The FCA has 11 principles of business (or PRIN) that are regulatory obligations that must be fulfilled by any firms that come under their jurisdiction.
We've provided a rundown of all 11 principles of business as it is vital that you are aware of them and that your firm ensures they're implemented and continually reviews that these standards are being maintained.
Summary of FCA principles of business
- Skill, care & diligence
- Management & control
- Financial prudence
- Market conduct
- Customers' interest
- Communications with clients
- Conflicts of interest
- Customers: relationships of trust
- Clients' assets
- Relations with regulators
Explanation of FCA principles & real-life breaches
FCA Principle #1 - Integrity
'A firm must conduct its business with integrity'.
Coverall was fined £37k by the FCA and had its authorisation cancelled for recklessly failing to mitigate the risks to policyholders arising from the contracts entered into by its appointed representative, Aderia.
It also failed to take reasonable care to ensure that it established and implemented adequate controls over its appointed representative, and failed to arrange adequate client money protection.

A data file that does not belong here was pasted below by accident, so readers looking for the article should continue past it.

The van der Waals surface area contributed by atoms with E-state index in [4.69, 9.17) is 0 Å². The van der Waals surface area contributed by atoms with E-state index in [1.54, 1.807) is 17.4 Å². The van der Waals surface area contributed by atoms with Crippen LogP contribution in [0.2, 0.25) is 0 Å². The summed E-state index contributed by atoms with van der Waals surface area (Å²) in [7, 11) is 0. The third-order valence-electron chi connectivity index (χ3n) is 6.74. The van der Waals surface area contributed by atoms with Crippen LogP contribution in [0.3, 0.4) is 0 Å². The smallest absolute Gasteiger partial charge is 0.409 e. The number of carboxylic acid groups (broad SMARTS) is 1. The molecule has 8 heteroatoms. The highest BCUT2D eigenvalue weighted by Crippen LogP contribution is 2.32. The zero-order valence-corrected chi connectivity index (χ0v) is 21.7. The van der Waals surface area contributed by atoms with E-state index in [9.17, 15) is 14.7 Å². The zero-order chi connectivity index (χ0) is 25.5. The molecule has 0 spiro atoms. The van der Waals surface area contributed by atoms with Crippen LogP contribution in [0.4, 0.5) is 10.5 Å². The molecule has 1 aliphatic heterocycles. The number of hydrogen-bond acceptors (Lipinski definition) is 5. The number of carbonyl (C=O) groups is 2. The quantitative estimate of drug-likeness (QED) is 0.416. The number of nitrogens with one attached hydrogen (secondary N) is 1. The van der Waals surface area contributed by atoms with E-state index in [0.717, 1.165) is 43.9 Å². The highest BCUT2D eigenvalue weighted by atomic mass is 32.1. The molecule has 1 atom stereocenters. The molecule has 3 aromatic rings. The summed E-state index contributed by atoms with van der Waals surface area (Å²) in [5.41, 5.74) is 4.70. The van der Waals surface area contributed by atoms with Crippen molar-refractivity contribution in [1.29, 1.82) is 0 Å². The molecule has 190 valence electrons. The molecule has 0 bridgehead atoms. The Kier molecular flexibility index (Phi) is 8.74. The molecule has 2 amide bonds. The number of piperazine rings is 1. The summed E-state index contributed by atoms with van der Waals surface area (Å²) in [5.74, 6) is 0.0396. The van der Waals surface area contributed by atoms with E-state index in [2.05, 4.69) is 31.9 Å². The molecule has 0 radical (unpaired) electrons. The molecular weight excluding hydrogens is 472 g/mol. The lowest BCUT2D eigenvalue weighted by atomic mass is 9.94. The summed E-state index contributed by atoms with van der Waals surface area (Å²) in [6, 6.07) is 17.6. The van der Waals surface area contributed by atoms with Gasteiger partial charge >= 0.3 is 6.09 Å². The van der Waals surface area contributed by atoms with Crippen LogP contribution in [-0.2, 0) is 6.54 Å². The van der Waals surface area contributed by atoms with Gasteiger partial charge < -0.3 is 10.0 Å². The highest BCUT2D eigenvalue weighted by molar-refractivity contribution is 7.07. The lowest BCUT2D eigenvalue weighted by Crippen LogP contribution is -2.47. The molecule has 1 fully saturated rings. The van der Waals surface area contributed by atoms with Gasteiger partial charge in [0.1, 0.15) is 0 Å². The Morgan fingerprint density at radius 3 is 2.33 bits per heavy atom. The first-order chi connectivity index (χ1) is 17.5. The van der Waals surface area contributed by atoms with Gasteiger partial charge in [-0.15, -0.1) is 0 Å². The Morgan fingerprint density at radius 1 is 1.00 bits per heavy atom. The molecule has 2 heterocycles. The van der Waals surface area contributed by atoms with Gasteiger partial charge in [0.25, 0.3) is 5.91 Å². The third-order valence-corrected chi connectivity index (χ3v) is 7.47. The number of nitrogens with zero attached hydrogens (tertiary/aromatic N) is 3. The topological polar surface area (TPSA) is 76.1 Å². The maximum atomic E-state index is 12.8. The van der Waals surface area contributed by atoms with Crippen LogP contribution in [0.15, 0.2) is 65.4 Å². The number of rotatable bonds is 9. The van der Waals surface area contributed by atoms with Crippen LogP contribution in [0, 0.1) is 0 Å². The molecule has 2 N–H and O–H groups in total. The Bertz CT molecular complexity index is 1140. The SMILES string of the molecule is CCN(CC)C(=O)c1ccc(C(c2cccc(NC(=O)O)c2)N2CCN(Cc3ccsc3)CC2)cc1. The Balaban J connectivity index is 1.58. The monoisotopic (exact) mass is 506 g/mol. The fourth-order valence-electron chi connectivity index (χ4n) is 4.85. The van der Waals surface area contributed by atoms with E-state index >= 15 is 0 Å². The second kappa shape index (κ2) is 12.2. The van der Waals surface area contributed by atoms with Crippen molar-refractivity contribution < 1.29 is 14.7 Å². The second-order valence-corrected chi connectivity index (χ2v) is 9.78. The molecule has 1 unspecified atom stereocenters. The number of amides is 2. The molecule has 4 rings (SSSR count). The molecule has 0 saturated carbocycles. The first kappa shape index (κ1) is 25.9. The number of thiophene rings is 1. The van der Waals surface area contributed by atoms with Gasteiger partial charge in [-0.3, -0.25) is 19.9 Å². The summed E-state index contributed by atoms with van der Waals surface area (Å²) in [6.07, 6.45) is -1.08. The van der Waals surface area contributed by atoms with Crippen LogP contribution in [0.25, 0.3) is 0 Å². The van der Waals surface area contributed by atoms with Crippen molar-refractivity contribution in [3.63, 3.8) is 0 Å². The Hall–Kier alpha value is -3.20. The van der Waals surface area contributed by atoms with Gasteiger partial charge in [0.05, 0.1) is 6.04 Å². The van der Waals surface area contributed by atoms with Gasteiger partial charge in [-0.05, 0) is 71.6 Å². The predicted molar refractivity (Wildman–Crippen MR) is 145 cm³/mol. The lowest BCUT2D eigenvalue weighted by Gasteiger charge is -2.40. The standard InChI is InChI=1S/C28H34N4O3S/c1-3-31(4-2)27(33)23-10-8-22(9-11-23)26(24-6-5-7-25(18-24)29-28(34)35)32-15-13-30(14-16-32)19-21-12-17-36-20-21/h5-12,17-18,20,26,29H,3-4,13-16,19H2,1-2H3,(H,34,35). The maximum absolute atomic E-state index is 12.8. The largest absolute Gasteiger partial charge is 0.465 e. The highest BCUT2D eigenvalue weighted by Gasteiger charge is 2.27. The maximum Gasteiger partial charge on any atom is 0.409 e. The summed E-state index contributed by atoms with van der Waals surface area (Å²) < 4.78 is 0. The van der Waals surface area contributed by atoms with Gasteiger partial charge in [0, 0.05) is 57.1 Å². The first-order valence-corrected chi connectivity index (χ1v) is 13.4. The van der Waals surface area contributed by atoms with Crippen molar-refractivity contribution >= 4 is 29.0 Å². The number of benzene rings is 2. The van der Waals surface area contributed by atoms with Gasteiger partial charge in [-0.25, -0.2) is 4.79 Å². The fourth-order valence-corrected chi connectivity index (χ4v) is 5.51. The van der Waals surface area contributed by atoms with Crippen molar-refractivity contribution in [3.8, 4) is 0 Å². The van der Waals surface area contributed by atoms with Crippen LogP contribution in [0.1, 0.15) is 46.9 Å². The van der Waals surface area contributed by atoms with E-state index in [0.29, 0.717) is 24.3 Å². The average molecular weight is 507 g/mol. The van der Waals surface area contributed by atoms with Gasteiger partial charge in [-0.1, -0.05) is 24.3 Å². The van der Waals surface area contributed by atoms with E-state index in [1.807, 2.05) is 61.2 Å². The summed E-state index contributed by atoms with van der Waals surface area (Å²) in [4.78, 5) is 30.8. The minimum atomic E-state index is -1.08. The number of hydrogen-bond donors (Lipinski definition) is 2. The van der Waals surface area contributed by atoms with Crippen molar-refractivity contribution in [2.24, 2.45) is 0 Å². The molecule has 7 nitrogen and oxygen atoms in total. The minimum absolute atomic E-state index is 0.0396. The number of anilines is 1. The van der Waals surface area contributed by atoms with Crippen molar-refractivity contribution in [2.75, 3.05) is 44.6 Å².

FCA Principle #2 - Skill, care & diligence
'A firm must conduct its business with due skill, care & diligence'.
Barclays Bank was fined £72 million for poor handling of financial crime risks. The failings relate to a £1.88 billion transaction that Barclays arranged and executed in 2011 and 2012 for many ultra-high net worth clients.
The clients involved were politically exposed persons (PEPs) and should therefore, have been subject to enhanced levels of due diligence and monitoring by Barclays.
FCA Principle #3 - Management & control
'A firm must take reasonable care to organise and control its affairs responsibly and effectively, with adequate risk management systems'.
Between 2007 and 2008, Royal Bank of Scotland Group (RBSG) processed the largest volume of foreign payments of any UK financial institution. However, RBSG failed to adequately screen both their customers and the payments they made and received against the sanctions list. This presented an unacceptable risk that RBSG could have facilitated transactions involving sanctions targets, including terrorist financing.